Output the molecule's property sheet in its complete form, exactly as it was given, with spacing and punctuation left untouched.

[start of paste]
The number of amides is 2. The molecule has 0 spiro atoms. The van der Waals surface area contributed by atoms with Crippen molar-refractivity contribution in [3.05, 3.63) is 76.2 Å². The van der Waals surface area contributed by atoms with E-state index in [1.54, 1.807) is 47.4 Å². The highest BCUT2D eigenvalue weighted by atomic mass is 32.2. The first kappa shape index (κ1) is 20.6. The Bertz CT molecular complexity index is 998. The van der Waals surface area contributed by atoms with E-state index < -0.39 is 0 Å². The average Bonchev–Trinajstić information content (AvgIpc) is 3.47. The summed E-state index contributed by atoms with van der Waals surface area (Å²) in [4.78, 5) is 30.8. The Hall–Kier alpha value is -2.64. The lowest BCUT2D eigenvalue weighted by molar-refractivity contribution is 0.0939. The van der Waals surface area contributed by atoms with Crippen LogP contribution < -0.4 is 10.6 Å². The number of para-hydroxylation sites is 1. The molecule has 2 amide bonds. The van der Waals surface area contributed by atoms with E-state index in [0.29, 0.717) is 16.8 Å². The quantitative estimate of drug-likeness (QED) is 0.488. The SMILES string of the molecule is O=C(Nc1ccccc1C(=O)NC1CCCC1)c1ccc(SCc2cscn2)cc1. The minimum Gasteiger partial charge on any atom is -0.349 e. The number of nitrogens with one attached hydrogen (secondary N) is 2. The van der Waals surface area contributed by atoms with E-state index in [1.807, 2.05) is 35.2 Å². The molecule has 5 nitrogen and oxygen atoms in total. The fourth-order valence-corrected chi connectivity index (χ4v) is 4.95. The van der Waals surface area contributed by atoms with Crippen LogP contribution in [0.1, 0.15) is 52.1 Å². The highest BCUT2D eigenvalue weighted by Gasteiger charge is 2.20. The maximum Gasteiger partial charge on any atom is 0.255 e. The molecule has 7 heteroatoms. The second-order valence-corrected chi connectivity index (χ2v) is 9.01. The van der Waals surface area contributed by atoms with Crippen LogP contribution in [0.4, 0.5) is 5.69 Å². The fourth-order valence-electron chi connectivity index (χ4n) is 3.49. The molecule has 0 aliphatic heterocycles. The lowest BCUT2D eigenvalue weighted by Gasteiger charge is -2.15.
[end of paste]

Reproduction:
The number of amides is 2. The molecule has 0 spiro atoms. The van der Waals surface area contributed by atoms with Crippen molar-refractivity contribution in [3.05, 3.63) is 76.2 Å². The van der Waals surface area contributed by atoms with E-state index in [1.54, 1.807) is 47.4 Å². The highest BCUT2D eigenvalue weighted by atomic mass is 32.2. The first kappa shape index (κ1) is 20.6. The Bertz CT molecular complexity index is 998. The van der Waals surface area contributed by atoms with E-state index < -0.39 is 0 Å². The average Bonchev–Trinajstić information content (AvgIpc) is 3.47. The summed E-state index contributed by atoms with van der Waals surface area (Å²) in [4.78, 5) is 30.8. The Hall–Kier alpha value is -2.64. The lowest BCUT2D eigenvalue weighted by molar-refractivity contribution is 0.0939. The van der Waals surface area contributed by atoms with Crippen LogP contribution < -0.4 is 10.6 Å². The number of para-hydroxylation sites is 1. The molecule has 2 amide bonds. The van der Waals surface area contributed by atoms with E-state index in [0.29, 0.717) is 16.8 Å². The quantitative estimate of drug-likeness (QED) is 0.488. The SMILES string of the molecule is O=C(Nc1ccccc1C(=O)NC1CCCC1)c1ccc(SCc2cscn2)cc1. The minimum Gasteiger partial charge on any atom is -0.349 e. The number of nitrogens with one attached hydrogen (secondary N) is 2. The van der Waals surface area contributed by atoms with E-state index in [1.807, 2.05) is 35.2 Å². The molecule has 5 nitrogen and oxygen atoms in total. The fourth-order valence-corrected chi connectivity index (χ4v) is 4.95. The van der Waals surface area contributed by atoms with Crippen LogP contribution in [0.1, 0.15) is 52.1 Å². The highest BCUT2D eigenvalue weighted by Gasteiger charge is 2.20. The maximum Gasteiger partial charge on any atom is 0.255 e. The molecule has 7 heteroatoms. The second-order valence-corrected chi connectivity index (χ2v) is 9.01. The van der Waals surface area contributed by atoms with Crippen LogP contribution in [0.4, 0.5) is 5.69 Å². The fourth-order valence-electron chi connectivity index (χ4n) is 3.49. The molecule has 0 aliphatic heterocycles. The lowest BCUT2D eigenvalue weighted by Gasteiger charge is -2.15.